From India to Guernsey: Museum’s Outsourcing Journey Goes On

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Naval Guns outside Imperial War Museum, London

Following the winding up of museum contractor, Shield Guarding, the livelihoods of the Imperial War Museum’ Visitor Services and Security staff lies in the hands of a private equity firm. Alchemy Partners, which owns the new contractor, Noonan Services, specialises in investing in “distressed and underperforming businesses” to achieve “superior risk-adjusted returns” for its investor clients.

In 2011, the Imperial War Museum conducted a Visitor Services & Security review to compare the in-house service with the market. The review focused on “effectiveness, efficiencies and also opportunities for staff development.” A decision was reached to outsource the department and, in 2013, IWM had a successful bidder – “Shield Group,” a collection of security firms owned by Indian conglomerate, Topsgrup, was awarded the £10–11 million contract.

In April, this year, two years into a three year contract, Shield Guarding, went into administration. It has since been reported that the company made a £3.5 million loss in 2014 and, for some time, stopped paying staff pensions contributions, resulting in the Public and Commercial Services Union (PCSU) reporting them to the Pensions Regulator.

After months of rumour, IWM staff discovered that, following administration proceedings, they now worked for an Irish cleaning, facilities management and security firm, Noonan Services Group, who had bought the assets and business of the defunct Shield Guarding.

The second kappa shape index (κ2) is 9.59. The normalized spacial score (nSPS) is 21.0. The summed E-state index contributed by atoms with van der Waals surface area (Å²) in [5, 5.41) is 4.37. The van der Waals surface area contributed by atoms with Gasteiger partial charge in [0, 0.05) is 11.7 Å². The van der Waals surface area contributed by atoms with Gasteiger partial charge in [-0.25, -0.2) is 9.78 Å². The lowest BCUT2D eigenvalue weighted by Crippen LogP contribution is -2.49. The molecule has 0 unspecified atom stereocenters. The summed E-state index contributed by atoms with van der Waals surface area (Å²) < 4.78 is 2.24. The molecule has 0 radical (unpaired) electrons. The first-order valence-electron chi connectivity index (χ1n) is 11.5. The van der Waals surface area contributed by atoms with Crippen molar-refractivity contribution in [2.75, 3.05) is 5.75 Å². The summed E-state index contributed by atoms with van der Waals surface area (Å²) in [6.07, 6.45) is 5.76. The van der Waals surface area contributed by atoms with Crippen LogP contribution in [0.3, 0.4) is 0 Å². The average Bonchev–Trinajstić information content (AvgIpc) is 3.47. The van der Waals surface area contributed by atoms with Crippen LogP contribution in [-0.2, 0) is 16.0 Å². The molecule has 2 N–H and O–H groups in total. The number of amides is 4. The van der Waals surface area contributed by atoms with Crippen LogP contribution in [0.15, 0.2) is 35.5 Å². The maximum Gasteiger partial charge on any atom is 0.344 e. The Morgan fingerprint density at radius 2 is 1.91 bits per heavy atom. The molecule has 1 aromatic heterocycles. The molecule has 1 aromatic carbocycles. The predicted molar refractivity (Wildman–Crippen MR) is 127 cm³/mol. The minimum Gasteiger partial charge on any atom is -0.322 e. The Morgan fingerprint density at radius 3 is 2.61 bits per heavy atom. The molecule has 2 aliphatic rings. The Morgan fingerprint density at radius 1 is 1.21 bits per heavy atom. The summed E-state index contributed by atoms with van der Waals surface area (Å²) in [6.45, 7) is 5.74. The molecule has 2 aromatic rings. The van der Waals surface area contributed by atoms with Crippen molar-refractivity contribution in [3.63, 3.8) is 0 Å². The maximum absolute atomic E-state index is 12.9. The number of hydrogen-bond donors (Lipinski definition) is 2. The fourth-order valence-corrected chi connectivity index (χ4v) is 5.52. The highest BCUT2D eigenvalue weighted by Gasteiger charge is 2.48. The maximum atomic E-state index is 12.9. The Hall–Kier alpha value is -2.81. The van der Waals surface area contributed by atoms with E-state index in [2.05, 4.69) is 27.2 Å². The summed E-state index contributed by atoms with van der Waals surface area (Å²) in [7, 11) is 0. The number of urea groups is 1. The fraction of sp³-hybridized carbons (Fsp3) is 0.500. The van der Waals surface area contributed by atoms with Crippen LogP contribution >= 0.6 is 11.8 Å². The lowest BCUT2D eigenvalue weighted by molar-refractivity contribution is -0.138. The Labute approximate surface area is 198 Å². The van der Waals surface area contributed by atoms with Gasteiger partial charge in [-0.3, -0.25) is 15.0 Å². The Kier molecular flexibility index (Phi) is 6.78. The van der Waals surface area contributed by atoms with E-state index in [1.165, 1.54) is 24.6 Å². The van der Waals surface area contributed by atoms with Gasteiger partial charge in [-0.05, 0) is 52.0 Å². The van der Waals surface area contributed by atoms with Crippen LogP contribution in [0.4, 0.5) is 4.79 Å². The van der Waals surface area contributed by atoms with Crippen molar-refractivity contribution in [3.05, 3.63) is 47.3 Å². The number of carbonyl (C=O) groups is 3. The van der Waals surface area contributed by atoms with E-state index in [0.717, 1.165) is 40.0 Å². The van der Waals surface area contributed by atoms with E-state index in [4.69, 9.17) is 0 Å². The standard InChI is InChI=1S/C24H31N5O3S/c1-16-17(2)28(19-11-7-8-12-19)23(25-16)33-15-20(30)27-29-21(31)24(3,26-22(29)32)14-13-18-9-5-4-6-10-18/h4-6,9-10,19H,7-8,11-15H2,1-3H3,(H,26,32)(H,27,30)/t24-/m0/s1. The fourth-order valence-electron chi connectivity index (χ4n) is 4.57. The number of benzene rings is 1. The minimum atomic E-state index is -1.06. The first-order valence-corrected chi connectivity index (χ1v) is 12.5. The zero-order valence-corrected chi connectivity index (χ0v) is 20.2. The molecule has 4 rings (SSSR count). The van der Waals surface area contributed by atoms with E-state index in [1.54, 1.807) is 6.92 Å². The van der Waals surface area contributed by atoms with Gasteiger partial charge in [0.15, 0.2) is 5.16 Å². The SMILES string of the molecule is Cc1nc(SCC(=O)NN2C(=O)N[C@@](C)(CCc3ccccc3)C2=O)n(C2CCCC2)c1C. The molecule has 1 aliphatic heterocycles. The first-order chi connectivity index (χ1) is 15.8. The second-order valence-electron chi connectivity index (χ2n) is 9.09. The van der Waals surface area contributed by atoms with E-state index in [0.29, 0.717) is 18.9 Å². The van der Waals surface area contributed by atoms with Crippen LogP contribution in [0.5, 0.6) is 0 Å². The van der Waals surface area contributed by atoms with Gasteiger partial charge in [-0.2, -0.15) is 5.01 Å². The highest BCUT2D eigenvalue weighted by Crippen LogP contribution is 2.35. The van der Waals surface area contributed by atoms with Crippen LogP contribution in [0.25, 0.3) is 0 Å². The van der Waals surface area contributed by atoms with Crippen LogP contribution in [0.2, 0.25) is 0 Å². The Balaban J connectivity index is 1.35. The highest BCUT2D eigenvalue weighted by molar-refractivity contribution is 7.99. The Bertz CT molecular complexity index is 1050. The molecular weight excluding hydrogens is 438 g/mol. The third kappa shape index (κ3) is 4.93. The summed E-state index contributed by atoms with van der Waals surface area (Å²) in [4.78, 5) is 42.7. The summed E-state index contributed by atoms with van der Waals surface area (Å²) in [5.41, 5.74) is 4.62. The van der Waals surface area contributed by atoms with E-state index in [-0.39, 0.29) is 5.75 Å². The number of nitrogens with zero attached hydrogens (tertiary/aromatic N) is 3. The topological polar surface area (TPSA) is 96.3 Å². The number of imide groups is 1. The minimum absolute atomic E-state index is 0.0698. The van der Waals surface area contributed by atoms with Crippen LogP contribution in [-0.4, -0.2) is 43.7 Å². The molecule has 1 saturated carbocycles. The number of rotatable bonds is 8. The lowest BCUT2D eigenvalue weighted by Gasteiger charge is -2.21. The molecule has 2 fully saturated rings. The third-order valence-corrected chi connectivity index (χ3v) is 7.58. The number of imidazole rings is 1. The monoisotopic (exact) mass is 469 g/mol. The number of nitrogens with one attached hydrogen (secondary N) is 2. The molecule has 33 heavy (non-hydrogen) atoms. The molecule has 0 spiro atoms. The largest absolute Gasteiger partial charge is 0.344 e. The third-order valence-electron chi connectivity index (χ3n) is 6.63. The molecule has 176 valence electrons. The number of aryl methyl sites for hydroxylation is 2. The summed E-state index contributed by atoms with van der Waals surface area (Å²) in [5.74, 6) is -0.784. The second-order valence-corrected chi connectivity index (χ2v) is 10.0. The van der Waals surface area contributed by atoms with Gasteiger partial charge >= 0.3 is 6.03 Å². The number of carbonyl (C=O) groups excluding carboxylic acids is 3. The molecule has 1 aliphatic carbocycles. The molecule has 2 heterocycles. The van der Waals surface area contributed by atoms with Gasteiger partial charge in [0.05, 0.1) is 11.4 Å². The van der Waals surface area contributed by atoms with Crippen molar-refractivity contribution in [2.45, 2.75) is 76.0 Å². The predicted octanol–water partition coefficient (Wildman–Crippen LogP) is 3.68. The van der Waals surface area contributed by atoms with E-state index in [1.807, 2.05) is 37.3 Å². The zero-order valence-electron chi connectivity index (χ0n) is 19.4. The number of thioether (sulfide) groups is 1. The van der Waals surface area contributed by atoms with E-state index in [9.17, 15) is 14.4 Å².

Noonan and Alchemy Partners

Noonan was set up in 1977 as a family business by Noel Noonan, a Limerick-born Irish businessman. In those days, it had a handful of staff and specialised in cleaning services. It grew dramatically but was still primarily a cleaning and maintenance firm until 2002 when it purchased an Irish security firm. In 2006, Noonan made a pretax profit of €4.3 million from a turnover of €103 million.

In 2008, Noonan was sold for €90 million in a management buy-out backed by a private equity firm, Alchemy Partners, described by Bloomberg as a “vulture firm.”

Alchemy Partners’ fund management company, Alchemy Partners (Guernsey) Ltd, is based in Guernsey and has businesses based in London. Between formation in 1997 and 2004, Alchemy was reported to have made a return of £1bn for investors, including Goldman Sachs Asset Management and British Aerospace investment fund.

The Deal

Alchemy’s acquisition of the defunct Shield Guarding, for an undisclosed sum, bears similarities to their purchase of another distressed business, Belfast-based outsourcing firm, Resource.

In 2014, Resource went into administration after an order requested by a Guernsey-based company, known as R3768723 Ltd, which is thought to be owned by Alchemy Partners.

John Hansen and Stuart Irwin, of KPMG in Ireland, were appointed as administrators of the defunct company and Noonan Services Group came in to purchase the business and assets.

Likewise, after Shield Guarding went into administration in April 2016, KPMG’s John Hansen and Stuart Irwin were appointed as administrators (by which time, Shield Guarding were known as Jameson and Harrison Security Limited). Noonan Services Group took over the business of Shield Guarding.

The Future

From finding themselves working for a firm owned by an Indian conglomerate, Imperial War Museum Visitor Services and Security are now employed by a company headquartered in Dublin, whose registered office is in Surrey and whose parent company is a vulture capital firm registered in Guernsey.